cover image The Black Room at Longwood: Napoleon's Exile on Saint Helena

The Black Room at Longwood: Napoleon's Exile on Saint Helena

Jean-Paul Kauffmann. Da Capo Press, $25 (304pp) ISBN 978-1-56858-128-6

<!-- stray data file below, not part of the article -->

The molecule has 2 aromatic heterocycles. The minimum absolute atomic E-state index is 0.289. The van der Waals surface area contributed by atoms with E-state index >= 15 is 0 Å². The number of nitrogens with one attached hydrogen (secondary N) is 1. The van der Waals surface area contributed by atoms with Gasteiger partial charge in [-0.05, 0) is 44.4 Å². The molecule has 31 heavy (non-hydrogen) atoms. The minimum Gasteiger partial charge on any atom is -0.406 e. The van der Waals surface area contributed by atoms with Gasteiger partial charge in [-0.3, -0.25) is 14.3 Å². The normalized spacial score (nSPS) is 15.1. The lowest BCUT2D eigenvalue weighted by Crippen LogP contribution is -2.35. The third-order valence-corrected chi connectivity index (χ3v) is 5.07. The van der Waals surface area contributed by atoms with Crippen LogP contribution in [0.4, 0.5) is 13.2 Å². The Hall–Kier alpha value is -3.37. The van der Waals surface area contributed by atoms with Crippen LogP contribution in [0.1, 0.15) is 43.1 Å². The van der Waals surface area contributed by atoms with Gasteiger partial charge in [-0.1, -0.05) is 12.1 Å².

A bestseller in France and winner of that country's Prix Femina, this stark meditation on Napoleon's confinement on the South Atlantic island of St. Helena is haunted by the fact that Kauffmann, too, has been a prisoner. In 1985, while he was working as a reporter for a French weekly, he was captured by Shiite Muslims in Beirut and imprisoned for three years. He never mentions it in the book, but this experience colors the entire text. Lured by the idea ""that the upheaval caused by a disaster or a tragedy leaves a mark, or at the very least a ripple in the air"" at its site, Kauffmann traveled to Napoleon's final home, Longwood, to reimagine the emperor's last five and a half years, which were spent in a draughty, damp house. With ""300 meter-high cliffs that fall sheer into the ocean"" and no port, St. Helena is so inescapable that, once he arrived, Napoleon was never actually imprisoned. Yet he spent much of his time in his bedroom, which measured only 17 square meters. In a series of eight diary-like sections, Kauffmann discusses Napoleon's career and the corrosive effects the boredom of captivity had on his health. Kauffmann has an eye for telling detail: he notices that St. Helena has been rubbed off of the globe in Longwood's sitting room. As he flits between imagining Napoleon's last days and describing Longwood as it is today (a strange, Conrad-like backwater held by the U.K., though the French own Longwood), his text remains, despite some truly beautiful writing, oddly static, imprisoned within the plush walls of its melancholy sentences. (July)